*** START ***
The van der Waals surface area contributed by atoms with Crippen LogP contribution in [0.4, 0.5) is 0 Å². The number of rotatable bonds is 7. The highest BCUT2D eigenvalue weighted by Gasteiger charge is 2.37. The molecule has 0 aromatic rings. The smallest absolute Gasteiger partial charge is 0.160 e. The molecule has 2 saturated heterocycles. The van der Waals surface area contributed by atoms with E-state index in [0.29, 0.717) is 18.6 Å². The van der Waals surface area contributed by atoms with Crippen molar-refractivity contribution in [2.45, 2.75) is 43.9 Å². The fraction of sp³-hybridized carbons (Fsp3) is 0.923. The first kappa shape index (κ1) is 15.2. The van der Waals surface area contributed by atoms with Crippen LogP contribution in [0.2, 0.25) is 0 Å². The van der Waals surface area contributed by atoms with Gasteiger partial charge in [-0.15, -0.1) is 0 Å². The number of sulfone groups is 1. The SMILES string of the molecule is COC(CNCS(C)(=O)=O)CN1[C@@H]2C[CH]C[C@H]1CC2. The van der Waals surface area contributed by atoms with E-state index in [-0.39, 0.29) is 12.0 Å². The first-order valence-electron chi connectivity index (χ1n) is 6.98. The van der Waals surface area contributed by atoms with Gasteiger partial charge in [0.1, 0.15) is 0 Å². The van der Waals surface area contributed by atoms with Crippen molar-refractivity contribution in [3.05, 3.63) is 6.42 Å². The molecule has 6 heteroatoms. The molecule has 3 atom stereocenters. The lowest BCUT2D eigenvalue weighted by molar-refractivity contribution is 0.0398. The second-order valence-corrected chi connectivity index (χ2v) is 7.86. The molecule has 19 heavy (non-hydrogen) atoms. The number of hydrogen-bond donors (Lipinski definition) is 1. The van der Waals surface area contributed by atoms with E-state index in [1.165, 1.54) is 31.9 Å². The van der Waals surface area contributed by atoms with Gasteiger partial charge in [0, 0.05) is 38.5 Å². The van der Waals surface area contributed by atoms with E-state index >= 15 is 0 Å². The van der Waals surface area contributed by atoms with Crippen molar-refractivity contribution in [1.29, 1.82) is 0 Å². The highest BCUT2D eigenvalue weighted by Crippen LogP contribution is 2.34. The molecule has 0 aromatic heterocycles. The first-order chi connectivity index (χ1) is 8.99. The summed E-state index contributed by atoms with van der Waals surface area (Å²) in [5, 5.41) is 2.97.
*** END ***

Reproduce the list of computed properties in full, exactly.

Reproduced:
The van der Waals surface area contributed by atoms with Crippen LogP contribution in [0.4, 0.5) is 0 Å². The number of rotatable bonds is 7. The highest BCUT2D eigenvalue weighted by Gasteiger charge is 2.37. The molecule has 0 aromatic rings. The smallest absolute Gasteiger partial charge is 0.160 e. The molecule has 2 saturated heterocycles. The van der Waals surface area contributed by atoms with E-state index in [0.29, 0.717) is 18.6 Å². The van der Waals surface area contributed by atoms with Crippen molar-refractivity contribution in [2.45, 2.75) is 43.9 Å². The fraction of sp³-hybridized carbons (Fsp3) is 0.923. The first kappa shape index (κ1) is 15.2. The van der Waals surface area contributed by atoms with Crippen LogP contribution in [0.2, 0.25) is 0 Å². The van der Waals surface area contributed by atoms with Gasteiger partial charge in [-0.15, -0.1) is 0 Å². The number of sulfone groups is 1. The SMILES string of the molecule is COC(CNCS(C)(=O)=O)CN1[C@@H]2C[CH]C[C@H]1CC2. The van der Waals surface area contributed by atoms with E-state index in [-0.39, 0.29) is 12.0 Å². The first-order valence-electron chi connectivity index (χ1n) is 6.98. The van der Waals surface area contributed by atoms with Gasteiger partial charge in [0.1, 0.15) is 0 Å². The van der Waals surface area contributed by atoms with Crippen molar-refractivity contribution in [3.05, 3.63) is 6.42 Å². The molecule has 6 heteroatoms. The molecule has 3 atom stereocenters. The lowest BCUT2D eigenvalue weighted by molar-refractivity contribution is 0.0398. The second-order valence-corrected chi connectivity index (χ2v) is 7.86. The molecule has 19 heavy (non-hydrogen) atoms. The number of hydrogen-bond donors (Lipinski definition) is 1. The van der Waals surface area contributed by atoms with E-state index in [1.165, 1.54) is 31.9 Å². The van der Waals surface area contributed by atoms with Gasteiger partial charge in [0, 0.05) is 38.5 Å². The van der Waals surface area contributed by atoms with E-state index >= 15 is 0 Å². The van der Waals surface area contributed by atoms with Crippen molar-refractivity contribution in [1.29, 1.82) is 0 Å². The highest BCUT2D eigenvalue weighted by Crippen LogP contribution is 2.34. The molecule has 0 aromatic heterocycles. The first-order chi connectivity index (χ1) is 8.99. The summed E-state index contributed by atoms with van der Waals surface area (Å²) in [5, 5.41) is 2.97.